James P. Martin and Harry Cendrowski
The same technologies that make cloud computing possible (i.e., the pervasive availability of high-speed wide-area network connections for devices of all kinds) have also enabled the capture of data related to virtually every aspect of our lives. Smart devices are in communication with central data repositories exchanging information about our personal habits and preferences, where we go, and what we do. E-mail and other communication are available at our fingertips, no matter where we are, and a host of social media applications keep us in constant communication with friends and business contacts; this data is also correlated in databases designed to help marketers serve us with advertising intended to be specific to our needs.
The industry and technologies that capture and collate this expansive set of personal information is often referred to as Big Data. Big Data vendors promise enhanced customer interactions, more specifically, the ability to more accurately target potential buyers at the moment they are considering a purchase; this is their stated reason for collecting all that data. Device and operating system manufacturers design their systems to capture and share data with Big Data, and, in turn, utilize big data to refine their offerings. Advertising revenue driven by Big Data is the engine that makes many of the services available in the cloud “free” of cost.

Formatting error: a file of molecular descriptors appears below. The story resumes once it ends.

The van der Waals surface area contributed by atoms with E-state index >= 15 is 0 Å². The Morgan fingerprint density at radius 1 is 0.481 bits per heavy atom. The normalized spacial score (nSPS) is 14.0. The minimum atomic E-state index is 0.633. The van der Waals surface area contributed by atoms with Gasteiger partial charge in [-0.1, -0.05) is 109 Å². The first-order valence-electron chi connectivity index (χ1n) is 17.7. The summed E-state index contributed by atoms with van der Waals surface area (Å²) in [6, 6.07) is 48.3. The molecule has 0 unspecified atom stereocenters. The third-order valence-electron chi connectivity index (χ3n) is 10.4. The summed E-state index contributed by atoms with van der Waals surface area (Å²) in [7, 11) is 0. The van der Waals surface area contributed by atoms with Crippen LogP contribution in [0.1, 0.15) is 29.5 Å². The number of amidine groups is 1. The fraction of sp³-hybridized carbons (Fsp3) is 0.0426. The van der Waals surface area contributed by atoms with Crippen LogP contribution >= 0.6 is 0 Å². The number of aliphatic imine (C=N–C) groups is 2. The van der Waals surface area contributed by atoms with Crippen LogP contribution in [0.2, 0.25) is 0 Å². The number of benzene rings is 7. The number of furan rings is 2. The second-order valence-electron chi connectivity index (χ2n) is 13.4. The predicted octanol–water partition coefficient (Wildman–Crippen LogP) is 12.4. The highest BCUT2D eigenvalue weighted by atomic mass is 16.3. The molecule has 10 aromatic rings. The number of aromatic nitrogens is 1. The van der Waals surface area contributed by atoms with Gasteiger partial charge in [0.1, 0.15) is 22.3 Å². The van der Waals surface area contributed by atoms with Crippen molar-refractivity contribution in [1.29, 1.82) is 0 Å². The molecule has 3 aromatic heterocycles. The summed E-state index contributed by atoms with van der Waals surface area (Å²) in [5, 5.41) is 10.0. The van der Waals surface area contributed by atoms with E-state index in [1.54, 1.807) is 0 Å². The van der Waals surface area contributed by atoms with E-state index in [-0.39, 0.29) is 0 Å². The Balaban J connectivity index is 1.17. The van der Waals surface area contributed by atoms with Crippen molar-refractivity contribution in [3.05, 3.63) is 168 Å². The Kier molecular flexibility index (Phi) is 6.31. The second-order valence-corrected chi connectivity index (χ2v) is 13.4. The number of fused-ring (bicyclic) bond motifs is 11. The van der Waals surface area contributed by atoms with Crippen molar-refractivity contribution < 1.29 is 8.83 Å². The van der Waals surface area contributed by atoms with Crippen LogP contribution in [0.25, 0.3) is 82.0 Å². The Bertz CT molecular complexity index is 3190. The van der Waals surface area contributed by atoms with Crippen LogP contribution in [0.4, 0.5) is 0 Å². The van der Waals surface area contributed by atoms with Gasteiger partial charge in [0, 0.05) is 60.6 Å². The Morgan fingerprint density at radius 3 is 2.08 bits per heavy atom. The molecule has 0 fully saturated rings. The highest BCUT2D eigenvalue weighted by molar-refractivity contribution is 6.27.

From a litigation ...